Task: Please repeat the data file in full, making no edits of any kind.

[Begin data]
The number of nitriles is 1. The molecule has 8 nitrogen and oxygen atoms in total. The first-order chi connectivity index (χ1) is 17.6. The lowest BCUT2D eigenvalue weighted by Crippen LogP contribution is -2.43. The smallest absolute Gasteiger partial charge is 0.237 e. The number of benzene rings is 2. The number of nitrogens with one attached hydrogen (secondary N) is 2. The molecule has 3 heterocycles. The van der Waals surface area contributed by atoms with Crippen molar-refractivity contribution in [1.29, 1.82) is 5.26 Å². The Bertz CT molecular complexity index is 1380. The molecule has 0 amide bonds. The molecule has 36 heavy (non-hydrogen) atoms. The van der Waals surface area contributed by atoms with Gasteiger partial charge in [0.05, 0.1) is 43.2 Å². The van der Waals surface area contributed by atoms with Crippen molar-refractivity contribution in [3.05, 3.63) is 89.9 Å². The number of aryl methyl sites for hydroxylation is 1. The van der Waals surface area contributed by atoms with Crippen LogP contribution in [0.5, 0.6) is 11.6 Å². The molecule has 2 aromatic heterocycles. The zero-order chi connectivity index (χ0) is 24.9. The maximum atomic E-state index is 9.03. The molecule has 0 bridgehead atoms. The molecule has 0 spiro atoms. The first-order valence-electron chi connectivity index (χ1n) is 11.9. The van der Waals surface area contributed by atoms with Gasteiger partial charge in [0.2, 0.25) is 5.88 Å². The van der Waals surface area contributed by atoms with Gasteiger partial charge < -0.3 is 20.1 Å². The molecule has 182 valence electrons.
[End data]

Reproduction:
The number of nitriles is 1. The molecule has 8 nitrogen and oxygen atoms in total. The first-order chi connectivity index (χ1) is 17.6. The lowest BCUT2D eigenvalue weighted by Crippen LogP contribution is -2.43. The smallest absolute Gasteiger partial charge is 0.237 e. The number of benzene rings is 2. The number of nitrogens with one attached hydrogen (secondary N) is 2. The molecule has 3 heterocycles. The van der Waals surface area contributed by atoms with Crippen molar-refractivity contribution in [1.29, 1.82) is 5.26 Å². The Bertz CT molecular complexity index is 1380. The molecule has 0 amide bonds. The molecule has 36 heavy (non-hydrogen) atoms. The van der Waals surface area contributed by atoms with Gasteiger partial charge in [0.05, 0.1) is 43.2 Å². The van der Waals surface area contributed by atoms with Crippen molar-refractivity contribution in [3.05, 3.63) is 89.9 Å². The number of aryl methyl sites for hydroxylation is 1. The van der Waals surface area contributed by atoms with Crippen LogP contribution in [0.5, 0.6) is 11.6 Å². The molecule has 2 aromatic heterocycles. The zero-order chi connectivity index (χ0) is 24.9. The maximum atomic E-state index is 9.03. The molecule has 0 bridgehead atoms. The molecule has 0 spiro atoms. The first-order valence-electron chi connectivity index (χ1n) is 11.9. The van der Waals surface area contributed by atoms with Gasteiger partial charge in [0.2, 0.25) is 5.88 Å². The van der Waals surface area contributed by atoms with Gasteiger partial charge < -0.3 is 20.1 Å². The molecule has 182 valence electrons.